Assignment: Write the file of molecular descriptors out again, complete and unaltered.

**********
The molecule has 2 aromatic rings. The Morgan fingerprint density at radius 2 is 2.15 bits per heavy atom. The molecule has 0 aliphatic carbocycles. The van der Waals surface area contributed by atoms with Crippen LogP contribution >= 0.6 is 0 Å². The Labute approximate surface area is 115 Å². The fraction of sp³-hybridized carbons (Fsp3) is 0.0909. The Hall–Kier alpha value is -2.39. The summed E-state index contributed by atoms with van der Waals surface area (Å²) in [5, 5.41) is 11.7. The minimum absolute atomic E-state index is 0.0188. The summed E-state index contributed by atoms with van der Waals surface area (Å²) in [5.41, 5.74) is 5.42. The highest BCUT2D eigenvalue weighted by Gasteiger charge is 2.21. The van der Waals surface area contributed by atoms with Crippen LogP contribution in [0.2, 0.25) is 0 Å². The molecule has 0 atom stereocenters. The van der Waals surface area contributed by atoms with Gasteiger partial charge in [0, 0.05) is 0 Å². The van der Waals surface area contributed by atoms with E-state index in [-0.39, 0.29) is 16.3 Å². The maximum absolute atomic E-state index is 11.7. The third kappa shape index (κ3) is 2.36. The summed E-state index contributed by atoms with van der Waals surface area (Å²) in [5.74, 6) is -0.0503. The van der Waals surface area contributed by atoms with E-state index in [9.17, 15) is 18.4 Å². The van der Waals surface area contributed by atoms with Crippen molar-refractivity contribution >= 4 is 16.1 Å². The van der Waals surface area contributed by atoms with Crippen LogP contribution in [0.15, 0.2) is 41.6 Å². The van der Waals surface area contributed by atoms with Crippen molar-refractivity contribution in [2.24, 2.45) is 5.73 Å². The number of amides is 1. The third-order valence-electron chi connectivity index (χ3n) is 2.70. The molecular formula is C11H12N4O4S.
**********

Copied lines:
The molecule has 2 aromatic rings. The Morgan fingerprint density at radius 2 is 2.15 bits per heavy atom. The molecule has 0 aliphatic carbocycles. The van der Waals surface area contributed by atoms with Crippen LogP contribution >= 0.6 is 0 Å². The Labute approximate surface area is 115 Å². The fraction of sp³-hybridized carbons (Fsp3) is 0.0909. The Hall–Kier alpha value is -2.39. The summed E-state index contributed by atoms with van der Waals surface area (Å²) in [5, 5.41) is 11.7. The minimum absolute atomic E-state index is 0.0188. The summed E-state index contributed by atoms with van der Waals surface area (Å²) in [5.41, 5.74) is 5.42. The highest BCUT2D eigenvalue weighted by Gasteiger charge is 2.21. The van der Waals surface area contributed by atoms with Crippen LogP contribution in [0.2, 0.25) is 0 Å². The molecule has 0 atom stereocenters. The van der Waals surface area contributed by atoms with Gasteiger partial charge in [0, 0.05) is 0 Å². The van der Waals surface area contributed by atoms with E-state index in [-0.39, 0.29) is 16.3 Å². The maximum absolute atomic E-state index is 11.7. The third kappa shape index (κ3) is 2.36. The summed E-state index contributed by atoms with van der Waals surface area (Å²) in [5.74, 6) is -0.0503. The van der Waals surface area contributed by atoms with E-state index in [9.17, 15) is 18.4 Å². The van der Waals surface area contributed by atoms with Crippen molar-refractivity contribution >= 4 is 16.1 Å². The van der Waals surface area contributed by atoms with Crippen LogP contribution in [0.15, 0.2) is 41.6 Å². The van der Waals surface area contributed by atoms with Crippen molar-refractivity contribution in [2.24, 2.45) is 5.73 Å². The number of amides is 1. The third-order valence-electron chi connectivity index (χ3n) is 2.70. The molecular formula is C11H12N4O4S.